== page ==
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C is for Complacency
Should investors be more worried about the debt ceiling squabbles in DC?
Nothing to see here! That appears to be the attitude of investors regarding the debt ceiling.
June 1, the day that Treasury Secretary Janet Yellen says is the “hard deadline” for the US to raise the nation’s borrowing limit in order to have enough money to pay its bills, is rapidly approaching. But there still seems to be an impasse between President Biden and Republican leaders in Congress.
You wouldn’t know that from how Wall Street is behaving though. Stocks continue to rally. The S&P 500 is up nearly 10% this year while the Nasdaq, home to most big tech stocks, has soared more than 20%. Both indexes are enjoying solid gains this month even as the so-called June 1 X-date nears.
What’s more, 10-year Treasury bond yields, which should spike if the US actually defaulted on its debt, are hovering just below 3.7%. That is still near historically low levels and is below the rate where the 10-year began 2023. It’s also well under the 52-week high of 4.3%.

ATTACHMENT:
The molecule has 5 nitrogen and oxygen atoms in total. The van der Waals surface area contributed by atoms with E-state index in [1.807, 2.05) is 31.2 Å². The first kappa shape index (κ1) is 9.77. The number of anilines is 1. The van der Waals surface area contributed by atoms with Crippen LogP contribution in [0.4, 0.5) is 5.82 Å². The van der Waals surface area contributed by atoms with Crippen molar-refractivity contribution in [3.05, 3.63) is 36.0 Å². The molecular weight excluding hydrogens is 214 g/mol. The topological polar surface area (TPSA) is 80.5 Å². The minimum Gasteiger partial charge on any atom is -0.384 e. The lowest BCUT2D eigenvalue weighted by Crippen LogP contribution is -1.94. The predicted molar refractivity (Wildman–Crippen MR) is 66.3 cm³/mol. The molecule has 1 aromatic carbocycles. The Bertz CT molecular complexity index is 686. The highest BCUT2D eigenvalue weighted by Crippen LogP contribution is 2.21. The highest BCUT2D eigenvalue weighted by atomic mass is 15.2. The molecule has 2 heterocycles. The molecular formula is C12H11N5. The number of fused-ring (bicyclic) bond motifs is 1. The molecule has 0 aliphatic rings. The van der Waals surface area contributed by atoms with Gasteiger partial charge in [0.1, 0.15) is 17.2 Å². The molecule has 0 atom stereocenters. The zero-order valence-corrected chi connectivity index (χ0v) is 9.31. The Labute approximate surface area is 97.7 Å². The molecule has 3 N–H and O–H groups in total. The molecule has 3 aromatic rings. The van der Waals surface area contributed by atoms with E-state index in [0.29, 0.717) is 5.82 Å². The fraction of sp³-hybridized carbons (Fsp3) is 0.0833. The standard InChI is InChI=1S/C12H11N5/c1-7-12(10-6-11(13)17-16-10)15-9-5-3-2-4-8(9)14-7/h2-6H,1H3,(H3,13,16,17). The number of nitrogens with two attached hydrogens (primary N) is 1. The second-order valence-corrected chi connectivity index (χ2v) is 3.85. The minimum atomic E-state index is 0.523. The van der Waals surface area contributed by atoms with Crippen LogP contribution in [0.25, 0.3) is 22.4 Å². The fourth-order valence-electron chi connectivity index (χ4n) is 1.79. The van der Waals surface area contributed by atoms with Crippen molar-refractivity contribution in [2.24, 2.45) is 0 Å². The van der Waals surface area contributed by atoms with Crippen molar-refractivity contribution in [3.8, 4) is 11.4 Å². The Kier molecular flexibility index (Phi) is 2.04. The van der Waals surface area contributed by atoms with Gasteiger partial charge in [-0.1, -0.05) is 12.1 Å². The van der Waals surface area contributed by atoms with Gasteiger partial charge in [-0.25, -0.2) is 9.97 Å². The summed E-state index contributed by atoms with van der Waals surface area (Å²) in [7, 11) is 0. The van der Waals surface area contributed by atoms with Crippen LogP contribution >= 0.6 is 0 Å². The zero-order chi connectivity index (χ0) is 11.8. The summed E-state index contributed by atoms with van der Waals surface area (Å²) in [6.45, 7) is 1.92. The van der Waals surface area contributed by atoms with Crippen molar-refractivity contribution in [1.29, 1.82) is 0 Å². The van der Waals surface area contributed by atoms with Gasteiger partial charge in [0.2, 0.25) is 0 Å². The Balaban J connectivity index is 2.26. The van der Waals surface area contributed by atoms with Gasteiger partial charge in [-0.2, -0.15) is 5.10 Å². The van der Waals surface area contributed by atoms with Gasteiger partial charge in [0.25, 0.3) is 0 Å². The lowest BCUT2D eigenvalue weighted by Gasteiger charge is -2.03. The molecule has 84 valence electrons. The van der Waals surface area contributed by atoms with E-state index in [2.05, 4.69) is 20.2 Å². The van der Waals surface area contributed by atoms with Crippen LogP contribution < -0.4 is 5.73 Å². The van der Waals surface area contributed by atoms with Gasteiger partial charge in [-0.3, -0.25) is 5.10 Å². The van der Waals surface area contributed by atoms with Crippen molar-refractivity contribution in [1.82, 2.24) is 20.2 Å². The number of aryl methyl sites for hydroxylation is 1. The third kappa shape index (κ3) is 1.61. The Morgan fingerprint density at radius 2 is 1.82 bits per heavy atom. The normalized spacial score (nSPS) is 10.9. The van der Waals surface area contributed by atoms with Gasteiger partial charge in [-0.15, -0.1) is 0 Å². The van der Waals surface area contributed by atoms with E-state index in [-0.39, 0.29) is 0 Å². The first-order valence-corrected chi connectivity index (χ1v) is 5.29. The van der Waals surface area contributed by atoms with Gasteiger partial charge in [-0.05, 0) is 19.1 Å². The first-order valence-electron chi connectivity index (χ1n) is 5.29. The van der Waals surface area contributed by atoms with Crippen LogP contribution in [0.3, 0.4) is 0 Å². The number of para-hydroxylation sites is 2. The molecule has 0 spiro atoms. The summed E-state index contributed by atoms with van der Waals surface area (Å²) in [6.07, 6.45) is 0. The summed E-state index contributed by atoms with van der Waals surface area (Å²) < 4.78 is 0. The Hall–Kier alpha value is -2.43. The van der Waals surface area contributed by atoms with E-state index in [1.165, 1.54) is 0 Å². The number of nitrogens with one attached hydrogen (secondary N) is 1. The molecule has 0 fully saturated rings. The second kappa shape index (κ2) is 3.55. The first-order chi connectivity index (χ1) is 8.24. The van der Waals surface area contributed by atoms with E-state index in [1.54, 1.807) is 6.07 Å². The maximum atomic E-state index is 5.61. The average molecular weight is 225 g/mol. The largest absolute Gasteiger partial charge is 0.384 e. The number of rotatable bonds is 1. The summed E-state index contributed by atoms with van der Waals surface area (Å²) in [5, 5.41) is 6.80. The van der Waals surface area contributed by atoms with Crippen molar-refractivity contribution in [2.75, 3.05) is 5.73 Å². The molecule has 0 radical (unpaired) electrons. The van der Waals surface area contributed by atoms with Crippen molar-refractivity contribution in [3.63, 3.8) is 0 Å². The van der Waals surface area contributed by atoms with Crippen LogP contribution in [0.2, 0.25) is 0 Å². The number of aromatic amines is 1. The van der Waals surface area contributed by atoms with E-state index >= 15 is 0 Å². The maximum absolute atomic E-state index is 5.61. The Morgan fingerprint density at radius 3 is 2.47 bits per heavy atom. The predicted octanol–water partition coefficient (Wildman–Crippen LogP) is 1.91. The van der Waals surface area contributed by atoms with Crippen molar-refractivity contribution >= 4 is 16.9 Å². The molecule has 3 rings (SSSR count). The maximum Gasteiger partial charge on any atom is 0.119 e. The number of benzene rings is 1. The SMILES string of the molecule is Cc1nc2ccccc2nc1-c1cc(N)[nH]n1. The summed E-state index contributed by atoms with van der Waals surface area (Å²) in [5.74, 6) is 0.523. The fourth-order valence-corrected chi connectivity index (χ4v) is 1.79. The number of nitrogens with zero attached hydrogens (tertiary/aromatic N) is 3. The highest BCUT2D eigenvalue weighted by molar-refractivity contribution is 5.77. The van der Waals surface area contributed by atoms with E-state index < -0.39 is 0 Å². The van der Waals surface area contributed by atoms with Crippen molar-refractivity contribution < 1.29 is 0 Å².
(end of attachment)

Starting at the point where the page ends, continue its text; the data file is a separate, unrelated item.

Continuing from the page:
There simply is no fear on Wall Street about a possible debt ceiling screwup. The CNN Business Fear & Greed Index (which I helped create in 2012) is in Greed territory and is not far from Extreme Greed levels.
Sure, Democrats and Republicans may very well drag things out until the last minute before finally coming to an agreement to raise the debt ceiling again. Investors are clearly betting this is just another case of ugly partisan politics as usual. But is that a certainty given how toxic the environment in Washington is right now? Wall Street isn’t pricing in the possibility of a worst-case scenario…and that’s a little alarming.
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